Introduction The increasing use of non-tenure-track faculty began in the 1970 s as a response to projected enrollment declines and continued in the following decades based upon budgetary constraints. Over the last thirty years non-tenure faculty has grown from 22 percent in 1970-71 to over 50% percent by 2001. Part-time faculty holds an estimated 43 percent of faculty appointments and non-tenure-track full-time faculty holds approximately 20 percent. There is a large body of research identifying the changing conditions in the academic world that have lead to the increased use of non-tenure-track faculty, especially the largest group, the part-timers.
The major contributing factors for administrators to hire more part-time faculty are cost factors, flexibility and particular institutional needs especially for 2-year community colleges. The increased use of part-time faculty is affecting the quality of education and the literature shows that there both benefits and costs resulting from this shift in faculty composition. What was seen as a temporary hedge to fluctuating budgets and enrollment numbers has now become a permanent part of the faculty structure in higher education. There is growing call for the development of comprehensive plans for better incorporation, management, and personnel policies for part-time faculty. The AAUP believes that excessive use, inadequate compensation and professional support for part-time faculty exploits this group of faculty members and undermines academic freedom, academic quality and professional standards.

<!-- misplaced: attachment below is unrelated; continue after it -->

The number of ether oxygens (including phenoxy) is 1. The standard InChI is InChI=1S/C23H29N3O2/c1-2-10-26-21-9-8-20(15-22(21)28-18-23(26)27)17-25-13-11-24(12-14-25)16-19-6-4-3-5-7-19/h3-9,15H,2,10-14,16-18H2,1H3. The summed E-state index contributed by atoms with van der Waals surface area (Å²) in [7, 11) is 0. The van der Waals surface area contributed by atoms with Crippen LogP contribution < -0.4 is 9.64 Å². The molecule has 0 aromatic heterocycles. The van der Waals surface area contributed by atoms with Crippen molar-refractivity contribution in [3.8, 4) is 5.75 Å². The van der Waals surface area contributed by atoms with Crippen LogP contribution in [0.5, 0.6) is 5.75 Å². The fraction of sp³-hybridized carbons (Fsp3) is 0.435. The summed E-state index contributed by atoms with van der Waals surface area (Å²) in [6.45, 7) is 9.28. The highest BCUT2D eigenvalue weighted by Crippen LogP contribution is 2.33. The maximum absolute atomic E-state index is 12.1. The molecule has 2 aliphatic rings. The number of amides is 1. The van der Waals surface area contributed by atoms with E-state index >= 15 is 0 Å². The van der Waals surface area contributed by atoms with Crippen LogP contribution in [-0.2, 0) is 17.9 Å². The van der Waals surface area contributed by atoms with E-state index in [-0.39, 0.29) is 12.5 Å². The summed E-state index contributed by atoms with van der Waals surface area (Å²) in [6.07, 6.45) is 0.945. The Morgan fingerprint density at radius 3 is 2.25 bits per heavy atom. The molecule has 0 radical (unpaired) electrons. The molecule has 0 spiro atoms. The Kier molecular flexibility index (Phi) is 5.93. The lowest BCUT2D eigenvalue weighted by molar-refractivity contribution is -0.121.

This study is an attempt to increase state-specific knowledge about part-time faculty that will assist in the policy-analysis process. The purpose of this research is to identify and quantify the use of the non-tenure-track faculty in higher education institutions in Arkansas over the past twelve years. Good policies can only be developed based upon good knowledge of the differences among and between part-time faculty and full-time faculty. The results of this study will provide information and further understanding of the trends occurring in Arkansas with respect to part-time faculty. In addition, the research will hopefully provide an understanding of what has occurred in Arkansas's higher education institutions in relationship to comparable national trends. Reference ListTuckman, H.
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